Goto main content

Ukraine: children more often exposed to the dangers of explosive devices


A former deminer, Viktoria leads explosive ordnance education sessions in Ukraine. She explains Humanity & Inclusion's approach to protecting children, who are more exposed than adults.

In a classroom in Ukraine, a session to educate children about the dangers of explosive devices.

In a classroom in Ukraine, a session to educate children about the dangers of explosive devices. | © R. Crews / HI

Viktoria anime en Ukraine des session d'éducation aux dangers des engins explosifs, notamment aux enfantsSeveral times a week, Humanity & Inclusion offers explosive device awareness and conflict protection sessions to children, adults and NGO staff in Ukraine in Chernivtsi, Vinnytsia, Poltava and Dnipro. A former deminer, Viktoria explains how these sessions are conducted.



Risk Education and Conflict Protection

Today we are going to a school to organize what we call risk education and conflict protection sessions.

These sessions explain the nature of explosive devices and how dangerous they are. Thanks to them, we can save lives during the conflict.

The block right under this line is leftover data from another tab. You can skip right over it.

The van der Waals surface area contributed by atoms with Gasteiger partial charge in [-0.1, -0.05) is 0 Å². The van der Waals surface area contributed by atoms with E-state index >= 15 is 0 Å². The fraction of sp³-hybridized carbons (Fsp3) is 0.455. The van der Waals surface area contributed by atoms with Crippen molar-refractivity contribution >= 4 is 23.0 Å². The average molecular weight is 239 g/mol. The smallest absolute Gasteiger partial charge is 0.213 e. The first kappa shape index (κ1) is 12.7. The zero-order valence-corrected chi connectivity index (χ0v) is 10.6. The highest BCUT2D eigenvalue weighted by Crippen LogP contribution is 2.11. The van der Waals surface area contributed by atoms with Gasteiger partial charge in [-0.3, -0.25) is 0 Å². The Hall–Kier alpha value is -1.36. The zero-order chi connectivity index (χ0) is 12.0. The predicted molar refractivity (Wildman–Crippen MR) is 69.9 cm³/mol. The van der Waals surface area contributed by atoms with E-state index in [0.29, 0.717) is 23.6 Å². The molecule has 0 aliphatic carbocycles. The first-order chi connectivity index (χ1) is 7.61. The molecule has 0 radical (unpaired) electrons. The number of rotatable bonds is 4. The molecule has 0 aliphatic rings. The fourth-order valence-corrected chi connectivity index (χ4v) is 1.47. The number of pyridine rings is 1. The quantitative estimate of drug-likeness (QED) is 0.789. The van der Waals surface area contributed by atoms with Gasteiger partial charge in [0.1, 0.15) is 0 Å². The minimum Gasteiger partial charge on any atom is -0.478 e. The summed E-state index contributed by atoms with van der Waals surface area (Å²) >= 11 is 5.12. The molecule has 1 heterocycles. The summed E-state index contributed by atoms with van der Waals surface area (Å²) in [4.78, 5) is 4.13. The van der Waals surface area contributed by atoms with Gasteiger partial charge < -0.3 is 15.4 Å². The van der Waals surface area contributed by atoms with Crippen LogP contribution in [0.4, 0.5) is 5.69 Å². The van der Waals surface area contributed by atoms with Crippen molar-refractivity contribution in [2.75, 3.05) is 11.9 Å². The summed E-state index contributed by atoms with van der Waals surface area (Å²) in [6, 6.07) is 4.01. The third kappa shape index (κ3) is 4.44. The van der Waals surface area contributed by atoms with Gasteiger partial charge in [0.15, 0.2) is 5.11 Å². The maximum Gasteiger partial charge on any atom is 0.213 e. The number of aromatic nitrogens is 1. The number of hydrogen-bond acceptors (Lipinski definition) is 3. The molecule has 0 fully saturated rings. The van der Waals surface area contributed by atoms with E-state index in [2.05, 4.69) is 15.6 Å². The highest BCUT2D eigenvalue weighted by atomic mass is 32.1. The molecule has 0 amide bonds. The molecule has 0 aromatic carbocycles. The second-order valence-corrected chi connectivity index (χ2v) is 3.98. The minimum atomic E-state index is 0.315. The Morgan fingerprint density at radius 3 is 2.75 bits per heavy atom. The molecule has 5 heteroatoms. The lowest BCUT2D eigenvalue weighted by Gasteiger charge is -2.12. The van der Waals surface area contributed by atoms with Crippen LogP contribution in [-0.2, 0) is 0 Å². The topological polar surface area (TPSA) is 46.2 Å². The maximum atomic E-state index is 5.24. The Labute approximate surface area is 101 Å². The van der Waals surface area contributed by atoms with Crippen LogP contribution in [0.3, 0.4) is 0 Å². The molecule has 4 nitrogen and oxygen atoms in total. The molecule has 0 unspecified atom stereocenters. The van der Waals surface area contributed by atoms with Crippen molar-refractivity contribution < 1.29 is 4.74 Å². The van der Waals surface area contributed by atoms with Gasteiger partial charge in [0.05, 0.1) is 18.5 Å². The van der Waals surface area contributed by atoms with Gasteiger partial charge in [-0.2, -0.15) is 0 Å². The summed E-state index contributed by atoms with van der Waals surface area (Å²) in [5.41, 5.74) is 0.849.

© R. Crews / HI

Before each session, we give the children tests to determine their level of understanding of the topics. Then we assess them again after the session to see if their understanding has improved and what they have learned.

Protect yourself and others

Children usually already have some knowledge about the subject from television, their parents or the Internet. However, they often have incorrect or incomplete information. So we teach them the right behaviors and information, as well as the right way to react in case of conflict.

For example, we show them where and how to get to safety in case of a bombing. Many people think that they should simply stand between two walls. But that's not quite true. You have to have two walls between you and the outside world, but if you stand, you can be hurt by an explosion. The correct behavior is to lie face down on the ground with your hands above your head.

We demonstrate these positions and then ask the children to perform an exercise to learn how to evacuate people with limited mobility. By crossing their arms with someone else, they create a "chair" strong enough to carry a person who cannot walk or move on their own.

We show them what the mines look like and then explain where they might be. In trenches or military bases, destroyed buildings, deserted fields, forests, highways... all of these places can be contaminated by mines or unexploded ordnance. We explain to them why they should not go near them and that if they see something unusual, it could be dangerous.

Safe behaviors in all situations

Instructions may vary depending on where you are during an attack. So we teach them how to react whether they are in a car, at home or on the street, how to understand if an attack is starting or how to check if the road is clear.